Wednesday, October 01, 2014

Social Media as a Professional Development Tool

October is Connected Educator month and so I have set myself a challenge to write a blog post at least once a week during October. I'm starting with a post that I think is very apt - talking about about social media as PLD. 

Online communities are great sources of information and support and in recent times have reached a sort of tipping point where the numbers of educators involved has taken them into the realms of more mainstream PLD. Where once it was rare to find teachers who tweeted or were involved in online communities, it is now becoming almost the norm. 

It won't be long before the unconnected teacher is the exception rather than the rule. More and more teachers are realising that it is not only their students who need to be capable, connected, actively involved, lifelong learners.

So why are these online communities gaining popularity? Well for a start they are virtually free, other than the cost of the data and the device to access them. And let's face it, most people already have an internet-capable device.

Secondly, you will be interacting with educators from a wide range of backgrounds from diverse communities. You can just lurk and read what others have to say or take the next step and make a contribution, ask for help or even answer someone else's question.

How connected are you? You can take this survey to find out. I was 2 points off being a Web Celeb, maybe blogging a little more frequently will bump me up. What will you do this month to bump up your score and help you become a more connected educator?

My challenge to you in Connected Educator month is to sign up and attend at least one event. The great thing is that you don't even need to leave home to do it. Then join at least one online community, whether it be Twitter (suggested educators to follow - I am @jkellow), the VLN or an education-related Facebook group like my Inquiry group, EdudemicEdutopiaTED Talks or Te@chthought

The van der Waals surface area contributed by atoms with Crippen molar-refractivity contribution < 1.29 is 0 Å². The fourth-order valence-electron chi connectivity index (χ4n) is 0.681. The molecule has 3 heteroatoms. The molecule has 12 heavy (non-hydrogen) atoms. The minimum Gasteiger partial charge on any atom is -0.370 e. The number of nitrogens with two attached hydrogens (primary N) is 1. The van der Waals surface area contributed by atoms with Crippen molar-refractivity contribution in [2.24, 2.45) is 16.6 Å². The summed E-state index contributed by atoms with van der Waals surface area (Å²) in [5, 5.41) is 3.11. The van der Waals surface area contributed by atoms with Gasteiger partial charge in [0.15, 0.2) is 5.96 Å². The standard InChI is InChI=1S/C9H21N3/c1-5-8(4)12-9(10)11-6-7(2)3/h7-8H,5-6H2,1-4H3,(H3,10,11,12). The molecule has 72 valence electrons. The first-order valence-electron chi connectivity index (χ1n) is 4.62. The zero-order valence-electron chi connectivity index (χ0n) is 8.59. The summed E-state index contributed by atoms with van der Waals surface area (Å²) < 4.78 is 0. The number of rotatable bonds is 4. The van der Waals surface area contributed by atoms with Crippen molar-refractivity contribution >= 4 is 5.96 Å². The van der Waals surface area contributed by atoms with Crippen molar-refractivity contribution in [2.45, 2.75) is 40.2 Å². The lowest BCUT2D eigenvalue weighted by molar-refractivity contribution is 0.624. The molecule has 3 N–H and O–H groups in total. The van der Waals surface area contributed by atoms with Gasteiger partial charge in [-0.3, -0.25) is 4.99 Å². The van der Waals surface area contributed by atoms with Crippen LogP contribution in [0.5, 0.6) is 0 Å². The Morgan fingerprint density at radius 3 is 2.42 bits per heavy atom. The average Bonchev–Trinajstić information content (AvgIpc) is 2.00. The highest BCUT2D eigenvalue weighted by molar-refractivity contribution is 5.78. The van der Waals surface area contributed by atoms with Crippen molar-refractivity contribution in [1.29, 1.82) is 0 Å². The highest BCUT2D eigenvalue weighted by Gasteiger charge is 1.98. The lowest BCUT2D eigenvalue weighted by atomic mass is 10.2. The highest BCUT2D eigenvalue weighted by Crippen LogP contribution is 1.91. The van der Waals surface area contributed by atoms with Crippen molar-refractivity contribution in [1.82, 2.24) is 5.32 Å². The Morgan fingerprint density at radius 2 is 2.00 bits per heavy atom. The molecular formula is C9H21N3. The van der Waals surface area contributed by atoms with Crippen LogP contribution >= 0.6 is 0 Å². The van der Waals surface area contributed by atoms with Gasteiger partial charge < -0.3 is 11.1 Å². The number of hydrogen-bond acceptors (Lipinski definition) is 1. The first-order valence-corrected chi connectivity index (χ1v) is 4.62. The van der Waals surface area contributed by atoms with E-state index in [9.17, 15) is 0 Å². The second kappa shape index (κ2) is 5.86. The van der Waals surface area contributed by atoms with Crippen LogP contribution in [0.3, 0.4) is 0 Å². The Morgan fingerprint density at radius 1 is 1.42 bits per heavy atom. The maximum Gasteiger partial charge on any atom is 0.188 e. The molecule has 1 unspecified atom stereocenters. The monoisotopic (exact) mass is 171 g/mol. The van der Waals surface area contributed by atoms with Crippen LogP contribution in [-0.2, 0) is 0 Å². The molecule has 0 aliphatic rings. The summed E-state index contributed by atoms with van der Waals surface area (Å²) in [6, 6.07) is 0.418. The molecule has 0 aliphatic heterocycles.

Or follow some educators on Pinterest and start your own Pinterest boards, get the Pin it extension for your browser and start pinning sites that interest you to your boards. You can check out my boards here and see what is possible.

Or maybe you could start your own blog. Many teachers already have a class blog and this is a good place to start but you could also start a personal blog to reflect on your teaching or share your own learning with others. You might even get some feedback. 7 Reasons Why Teachers Should Blog. You could also follow some of your favourite educational bloggers. See the sidebar for some of my favourites or to follow this blog. 52 Educational Bloggers to Follow

While you are at it, why not get your school connected if it isn't already. Lots of schools are now using Facebook and Twitter to connect with parents. Creating a Dynamic Facebook Page for your School 

So go on, dip your toes in the water, take the plunge and make new connections. You'll soon find out which ones work for you.

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